Wednesday, September 27, 2017

How Do You Fight the Empire State, and Win?

This is a fantastic genealogical records story, and the result benefits all of us because it provides inspiration, an excellent example, and tangible results.  Thank you to Reclaim the Records!!

Have you read the 16th Reclaim the Records newsletter?  

Go ahead - click on over there and read the story.  I'll wait for you to come back.

Did you subscribe to their FREE email newsletter?  I did. 

Have you checked the FREE, but unindexed, browsable New York records in the Internet Archive -

The same records are on behind the paywall indexed or browsable - at

I love the Reclaim the Records story in their newsletter.  The chapters are:

I - We ask nicely
II - The state breaks the law - a lot
III - Bring on the lawyers
IV - FOIL request, take two
V - Can we scan that for you
VI - New York hires an archivist
VII - Nope, not ours
VIII - Free at last
IX - There's no such thing as a free lunch
X - Ancestry takes the credit
XI - We share our toys
XII - We FOIL Albany, Buffalo and Yonkers
XIII - More Awesome Records Real Soon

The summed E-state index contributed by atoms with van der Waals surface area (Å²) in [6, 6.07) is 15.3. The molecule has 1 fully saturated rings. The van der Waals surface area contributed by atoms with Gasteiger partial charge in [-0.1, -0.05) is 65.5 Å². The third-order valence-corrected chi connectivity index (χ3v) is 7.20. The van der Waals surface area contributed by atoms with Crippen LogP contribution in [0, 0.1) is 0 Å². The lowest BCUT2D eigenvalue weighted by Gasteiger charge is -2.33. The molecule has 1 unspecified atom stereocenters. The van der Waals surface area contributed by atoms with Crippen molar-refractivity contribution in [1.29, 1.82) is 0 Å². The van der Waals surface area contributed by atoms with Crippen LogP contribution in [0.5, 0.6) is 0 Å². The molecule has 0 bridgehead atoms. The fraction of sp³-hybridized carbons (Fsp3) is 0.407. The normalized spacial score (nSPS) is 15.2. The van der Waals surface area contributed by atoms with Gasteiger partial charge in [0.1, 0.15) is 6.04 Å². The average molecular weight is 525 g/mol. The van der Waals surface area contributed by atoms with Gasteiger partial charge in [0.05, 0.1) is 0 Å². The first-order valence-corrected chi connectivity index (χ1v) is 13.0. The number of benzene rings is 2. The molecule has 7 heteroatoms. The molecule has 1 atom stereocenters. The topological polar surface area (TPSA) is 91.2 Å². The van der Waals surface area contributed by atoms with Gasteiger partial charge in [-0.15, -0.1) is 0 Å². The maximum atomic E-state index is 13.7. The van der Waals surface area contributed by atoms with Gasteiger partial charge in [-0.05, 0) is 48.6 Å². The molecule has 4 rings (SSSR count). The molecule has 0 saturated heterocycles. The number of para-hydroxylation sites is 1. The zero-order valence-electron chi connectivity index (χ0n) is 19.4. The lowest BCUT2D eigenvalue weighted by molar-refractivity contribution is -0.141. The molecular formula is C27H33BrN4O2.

I especially like the part where NYGBS, NEHGS, FamilySearch and MyHeritage will get their own set of the records and offer indexes.

This is collaborative genealogy at its finest, and we should applaud the work of these folks.  Folks can also donate to their work - at

There are 132 Seaver entries (but some are duplicates) in the New York Death Index, 1880-1956 database!  Cool.  Here is a screen image of one of the pages with a Seaver on it:

Hat tip to James Tanner's blog post - A Cautionary Tale from Reclaim the Records (posted 27 September 2017) - for leading me to the website and the records.


Copyright (c) 2017, Randall J. Seaver

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Genbook said...

I used to work in a location that had these indexes, and the State would send in undercover people to verify that we were not allowing copies to be made, photos to be taken etc. I am not kidding. "If you had done that we would have yanked these in an instant", I was told to my face. But now this is great news! I have already donated. They are working on a lot more than just New York.

Rick Crume said...

The tight security surrounding access to the New York vital records indexes on microfiche stands out as one of the most absurd things I’ve ever seen. I used them at the New York State Library several years ago. As I recall, I had to turn in my driver's license and go into a special room to view the microfiches, which were very old and hard to read. I still don't understand why New York had such a ridiculous policy restricting access to the indexes. Thanks to Reclaim the Records for their persistence in fighting stupid rules.